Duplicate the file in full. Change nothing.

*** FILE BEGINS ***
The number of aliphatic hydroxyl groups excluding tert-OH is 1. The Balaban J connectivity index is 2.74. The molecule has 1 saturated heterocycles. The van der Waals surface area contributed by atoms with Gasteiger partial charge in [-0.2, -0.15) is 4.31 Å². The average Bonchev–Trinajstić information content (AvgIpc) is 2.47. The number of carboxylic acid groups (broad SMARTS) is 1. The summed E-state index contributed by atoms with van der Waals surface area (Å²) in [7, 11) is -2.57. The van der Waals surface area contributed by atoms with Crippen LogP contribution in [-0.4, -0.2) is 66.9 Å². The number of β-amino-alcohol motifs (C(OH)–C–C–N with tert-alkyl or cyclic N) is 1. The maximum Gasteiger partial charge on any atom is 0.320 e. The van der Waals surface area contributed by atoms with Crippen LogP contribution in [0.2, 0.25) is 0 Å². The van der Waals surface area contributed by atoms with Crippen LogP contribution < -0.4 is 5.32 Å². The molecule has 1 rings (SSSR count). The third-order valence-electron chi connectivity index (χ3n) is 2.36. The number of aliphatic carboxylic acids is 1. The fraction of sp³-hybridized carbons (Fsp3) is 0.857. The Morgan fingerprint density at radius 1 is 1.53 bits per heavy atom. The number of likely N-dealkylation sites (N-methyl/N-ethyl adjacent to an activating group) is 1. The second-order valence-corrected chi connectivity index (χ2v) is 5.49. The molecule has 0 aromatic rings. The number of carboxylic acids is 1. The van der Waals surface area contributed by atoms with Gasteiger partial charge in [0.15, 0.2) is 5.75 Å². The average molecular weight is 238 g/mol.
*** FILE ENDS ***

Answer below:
The number of aliphatic hydroxyl groups excluding tert-OH is 1. The Balaban J connectivity index is 2.74. The molecule has 1 saturated heterocycles. The van der Waals surface area contributed by atoms with Gasteiger partial charge in [-0.2, -0.15) is 4.31 Å². The average Bonchev–Trinajstić information content (AvgIpc) is 2.47. The number of carboxylic acid groups (broad SMARTS) is 1. The summed E-state index contributed by atoms with van der Waals surface area (Å²) in [7, 11) is -2.57. The van der Waals surface area contributed by atoms with Crippen LogP contribution in [-0.4, -0.2) is 66.9 Å². The number of β-amino-alcohol motifs (C(OH)–C–C–N with tert-alkyl or cyclic N) is 1. The maximum Gasteiger partial charge on any atom is 0.320 e. The van der Waals surface area contributed by atoms with Crippen LogP contribution in [0.2, 0.25) is 0 Å². The van der Waals surface area contributed by atoms with Crippen LogP contribution < -0.4 is 5.32 Å². The molecule has 1 rings (SSSR count). The third-order valence-electron chi connectivity index (χ3n) is 2.36. The number of aliphatic carboxylic acids is 1. The fraction of sp³-hybridized carbons (Fsp3) is 0.857. The Morgan fingerprint density at radius 1 is 1.53 bits per heavy atom. The number of likely N-dealkylation sites (N-methyl/N-ethyl adjacent to an activating group) is 1. The second-order valence-corrected chi connectivity index (χ2v) is 5.49. The molecule has 0 aromatic rings. The number of carboxylic acids is 1. The van der Waals surface area contributed by atoms with Gasteiger partial charge in [0.15, 0.2) is 5.75 Å². The average molecular weight is 238 g/mol.